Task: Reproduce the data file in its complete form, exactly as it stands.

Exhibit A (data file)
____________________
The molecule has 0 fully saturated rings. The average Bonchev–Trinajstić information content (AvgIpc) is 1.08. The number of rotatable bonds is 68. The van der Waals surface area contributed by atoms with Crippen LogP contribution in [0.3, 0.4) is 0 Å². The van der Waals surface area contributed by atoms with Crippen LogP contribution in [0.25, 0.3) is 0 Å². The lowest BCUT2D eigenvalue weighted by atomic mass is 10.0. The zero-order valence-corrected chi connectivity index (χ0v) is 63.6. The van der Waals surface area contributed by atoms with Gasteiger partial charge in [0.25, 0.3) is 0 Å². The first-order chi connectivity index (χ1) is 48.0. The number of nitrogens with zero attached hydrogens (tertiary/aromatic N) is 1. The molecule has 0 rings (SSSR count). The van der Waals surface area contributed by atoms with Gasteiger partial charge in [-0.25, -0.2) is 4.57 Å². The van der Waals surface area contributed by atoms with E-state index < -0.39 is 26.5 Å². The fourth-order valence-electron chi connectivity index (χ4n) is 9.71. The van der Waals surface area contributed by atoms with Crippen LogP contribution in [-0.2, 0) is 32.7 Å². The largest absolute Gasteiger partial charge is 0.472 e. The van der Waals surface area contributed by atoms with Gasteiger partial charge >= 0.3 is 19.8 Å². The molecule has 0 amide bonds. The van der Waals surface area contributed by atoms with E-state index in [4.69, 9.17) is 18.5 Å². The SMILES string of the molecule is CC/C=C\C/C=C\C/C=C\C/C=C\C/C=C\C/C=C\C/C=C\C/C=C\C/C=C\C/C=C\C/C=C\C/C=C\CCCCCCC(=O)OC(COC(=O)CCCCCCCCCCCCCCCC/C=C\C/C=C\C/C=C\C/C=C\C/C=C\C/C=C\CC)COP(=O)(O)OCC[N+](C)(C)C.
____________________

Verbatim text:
The molecule has 0 fully saturated rings. The average Bonchev–Trinajstić information content (AvgIpc) is 1.08. The number of rotatable bonds is 68. The van der Waals surface area contributed by atoms with Crippen LogP contribution in [0.3, 0.4) is 0 Å². The van der Waals surface area contributed by atoms with Crippen LogP contribution in [0.25, 0.3) is 0 Å². The lowest BCUT2D eigenvalue weighted by atomic mass is 10.0. The zero-order valence-corrected chi connectivity index (χ0v) is 63.6. The van der Waals surface area contributed by atoms with Gasteiger partial charge in [0.25, 0.3) is 0 Å². The first-order chi connectivity index (χ1) is 48.0. The number of nitrogens with zero attached hydrogens (tertiary/aromatic N) is 1. The molecule has 0 rings (SSSR count). The van der Waals surface area contributed by atoms with Gasteiger partial charge in [-0.25, -0.2) is 4.57 Å². The van der Waals surface area contributed by atoms with E-state index < -0.39 is 26.5 Å². The fourth-order valence-electron chi connectivity index (χ4n) is 9.71. The van der Waals surface area contributed by atoms with Crippen LogP contribution in [-0.2, 0) is 32.7 Å². The largest absolute Gasteiger partial charge is 0.472 e. The van der Waals surface area contributed by atoms with Gasteiger partial charge >= 0.3 is 19.8 Å². The molecule has 0 amide bonds. The van der Waals surface area contributed by atoms with E-state index in [4.69, 9.17) is 18.5 Å². The SMILES string of the molecule is CC/C=C\C/C=C\C/C=C\C/C=C\C/C=C\C/C=C\C/C=C\C/C=C\C/C=C\C/C=C\C/C=C\C/C=C\CCCCCCC(=O)OC(COC(=O)CCCCCCCCCCCCCCCC/C=C\C/C=C\C/C=C\C/C=C\C/C=C\C/C=C\CC)COP(=O)(O)OCC[N+](C)(C)C.